Just Google it

Just Google it

Here’s a really quick idea for a matching activity, totally building off Pip Arnold’s excellent work on shape. At the bottom of this post are six “Popular times” graphs generated today by Google when searching for the following places of

Finding real data for real data stories

Finding real data for real data stories

This post is first in a series of posts where I’m going to share some strategies for getting real data for real data stories, specifically to use for statistical investigations that require sample to population inference. As I write them,

The power of pixels: Modelling with images

The power of pixels: Modelling with images

This post provides the notes for the plenary I gave for the Auckland Mathematical Association (AMA) about using images as a source of data for teaching statistical investigations. You might be disappointed to find out that my talk (and this post)

Cat and whisker plots – sampling from the Quick, Draw! dataset

Cat and whisker plots – sampling from the Quick, Draw! dataset

Last night, I saw a tweet announcing that Google had made data available on over 50 million drawings from the game Quick, Draw! I had never played the game before, but it is pretty cool. The idea behind the game is

Helping students to estimate mean and standard deviation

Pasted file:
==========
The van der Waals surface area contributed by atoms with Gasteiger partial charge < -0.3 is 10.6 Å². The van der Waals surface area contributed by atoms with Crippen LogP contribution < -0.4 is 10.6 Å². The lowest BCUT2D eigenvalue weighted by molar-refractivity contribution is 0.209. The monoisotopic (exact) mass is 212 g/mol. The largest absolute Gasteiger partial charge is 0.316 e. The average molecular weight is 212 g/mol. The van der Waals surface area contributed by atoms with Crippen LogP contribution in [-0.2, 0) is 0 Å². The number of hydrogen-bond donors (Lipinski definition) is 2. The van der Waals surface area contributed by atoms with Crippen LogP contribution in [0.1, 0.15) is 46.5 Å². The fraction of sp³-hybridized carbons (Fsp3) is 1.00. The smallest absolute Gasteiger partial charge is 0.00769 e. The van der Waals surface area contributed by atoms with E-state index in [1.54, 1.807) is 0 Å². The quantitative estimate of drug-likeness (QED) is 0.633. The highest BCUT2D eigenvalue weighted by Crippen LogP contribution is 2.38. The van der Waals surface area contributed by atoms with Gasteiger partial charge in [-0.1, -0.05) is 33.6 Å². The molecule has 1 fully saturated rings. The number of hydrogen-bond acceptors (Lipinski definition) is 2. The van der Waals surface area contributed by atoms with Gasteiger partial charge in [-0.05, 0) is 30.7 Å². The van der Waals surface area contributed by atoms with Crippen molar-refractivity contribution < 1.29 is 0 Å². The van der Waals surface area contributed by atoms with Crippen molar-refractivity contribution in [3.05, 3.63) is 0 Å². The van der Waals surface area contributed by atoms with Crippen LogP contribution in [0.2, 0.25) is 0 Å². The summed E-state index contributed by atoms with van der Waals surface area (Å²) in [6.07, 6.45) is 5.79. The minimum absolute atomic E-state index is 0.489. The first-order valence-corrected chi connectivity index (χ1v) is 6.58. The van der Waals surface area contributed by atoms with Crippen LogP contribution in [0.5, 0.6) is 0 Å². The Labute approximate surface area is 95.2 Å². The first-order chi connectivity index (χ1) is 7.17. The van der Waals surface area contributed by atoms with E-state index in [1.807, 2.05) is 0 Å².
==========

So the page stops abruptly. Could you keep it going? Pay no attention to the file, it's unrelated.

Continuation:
Helping students to estimate mean and standard deviation

Estimating the mean and standard deviation of a discrete random variable is something we expect NZ students to be able to do by the time they finish Year 13 (Grade 12). The idea is that students estimate these properties of a

It’s raining cats and dogs (hopefully)

It’s raining cats and dogs (hopefully)

In April 2017, I presented an ASA K-12 statistics education webinar: Statistical reasoning with data cards (webinar). Towards the end of the webinar, I encouraged teachers to get students to make their own data cards about their cats. A few days later,

Which one doesn’t belong …. for stats?

Which one doesn’t belong …. for stats?

If you haven’t heard of the activity Which one doesn’t belong? (WODB), it involves showing students four “things” and asking them to describe/argue which one doesn’t belong. There are heaps of examples of Which one doesn’t belong? in action for math(s) on the

Statistical reasoning with data cards (webinar)

Statistical reasoning with data cards (webinar)

UPDATE: The video of the webinar is now available here. I’m super excited to be presenting the next ASA K-12 Statistics Education Webinar. The webinar is based on one of my sessions from last year’s Meeting Within a Meeting (MWM) and will

A stats cat in a square?

A stats cat in a square?

On Twitter a couple of days ago, I saw a tweet suggesting that if you mark out a square on your floor, your cat will sit in it.   Nobody has had a more productive day than my mother pic.twitter.com/LK6KX9KM1x

Using data and simulation to teach probability modelling

Using data and simulation to teach probability modelling

This post provides the notes and resources for a workshop I ran for the Auckland Mathematical Association (AMA) on using data and simulation to teach probability modelling (specifically AS91585/AS91586). This post also includes notes about a workshop I ran for the